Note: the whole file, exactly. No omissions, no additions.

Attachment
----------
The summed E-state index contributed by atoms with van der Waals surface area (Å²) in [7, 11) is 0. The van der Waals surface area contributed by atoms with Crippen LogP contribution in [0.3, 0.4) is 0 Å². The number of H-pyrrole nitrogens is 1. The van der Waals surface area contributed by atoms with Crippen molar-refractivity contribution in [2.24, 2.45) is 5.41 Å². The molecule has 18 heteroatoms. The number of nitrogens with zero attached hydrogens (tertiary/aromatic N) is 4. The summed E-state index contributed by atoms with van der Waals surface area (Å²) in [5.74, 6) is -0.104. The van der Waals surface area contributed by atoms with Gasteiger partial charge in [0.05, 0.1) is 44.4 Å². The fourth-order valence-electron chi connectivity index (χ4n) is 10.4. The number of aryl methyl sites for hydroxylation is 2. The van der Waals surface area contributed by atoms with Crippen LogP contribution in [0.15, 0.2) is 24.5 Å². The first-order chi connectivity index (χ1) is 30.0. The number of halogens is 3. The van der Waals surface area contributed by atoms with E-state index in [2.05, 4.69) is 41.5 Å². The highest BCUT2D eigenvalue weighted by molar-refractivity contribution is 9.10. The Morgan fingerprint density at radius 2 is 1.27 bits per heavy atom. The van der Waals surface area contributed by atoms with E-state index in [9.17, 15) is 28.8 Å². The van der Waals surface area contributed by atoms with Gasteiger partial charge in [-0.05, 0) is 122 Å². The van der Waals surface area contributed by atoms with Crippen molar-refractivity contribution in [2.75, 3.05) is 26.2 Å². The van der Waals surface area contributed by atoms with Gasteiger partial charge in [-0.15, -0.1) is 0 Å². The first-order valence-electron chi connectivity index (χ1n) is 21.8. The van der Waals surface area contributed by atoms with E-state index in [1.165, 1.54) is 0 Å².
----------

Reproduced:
The summed E-state index contributed by atoms with van der Waals surface area (Å²) in [7, 11) is 0. The van der Waals surface area contributed by atoms with Crippen LogP contribution in [0.3, 0.4) is 0 Å². The number of H-pyrrole nitrogens is 1. The van der Waals surface area contributed by atoms with Crippen molar-refractivity contribution in [2.24, 2.45) is 5.41 Å². The molecule has 18 heteroatoms. The number of nitrogens with zero attached hydrogens (tertiary/aromatic N) is 4. The summed E-state index contributed by atoms with van der Waals surface area (Å²) in [5.74, 6) is -0.104. The van der Waals surface area contributed by atoms with Gasteiger partial charge in [0.05, 0.1) is 44.4 Å². The fourth-order valence-electron chi connectivity index (χ4n) is 10.4. The number of aryl methyl sites for hydroxylation is 2. The van der Waals surface area contributed by atoms with Crippen LogP contribution in [0.15, 0.2) is 24.5 Å². The first-order chi connectivity index (χ1) is 30.0. The number of halogens is 3. The van der Waals surface area contributed by atoms with E-state index in [2.05, 4.69) is 41.5 Å². The highest BCUT2D eigenvalue weighted by molar-refractivity contribution is 9.10. The Morgan fingerprint density at radius 2 is 1.27 bits per heavy atom. The van der Waals surface area contributed by atoms with E-state index in [9.17, 15) is 28.8 Å². The van der Waals surface area contributed by atoms with Gasteiger partial charge in [-0.05, 0) is 122 Å². The van der Waals surface area contributed by atoms with Crippen molar-refractivity contribution in [2.75, 3.05) is 26.2 Å². The van der Waals surface area contributed by atoms with Gasteiger partial charge in [-0.15, -0.1) is 0 Å². The first-order valence-electron chi connectivity index (χ1n) is 21.8. The van der Waals surface area contributed by atoms with E-state index in [1.165, 1.54) is 0 Å².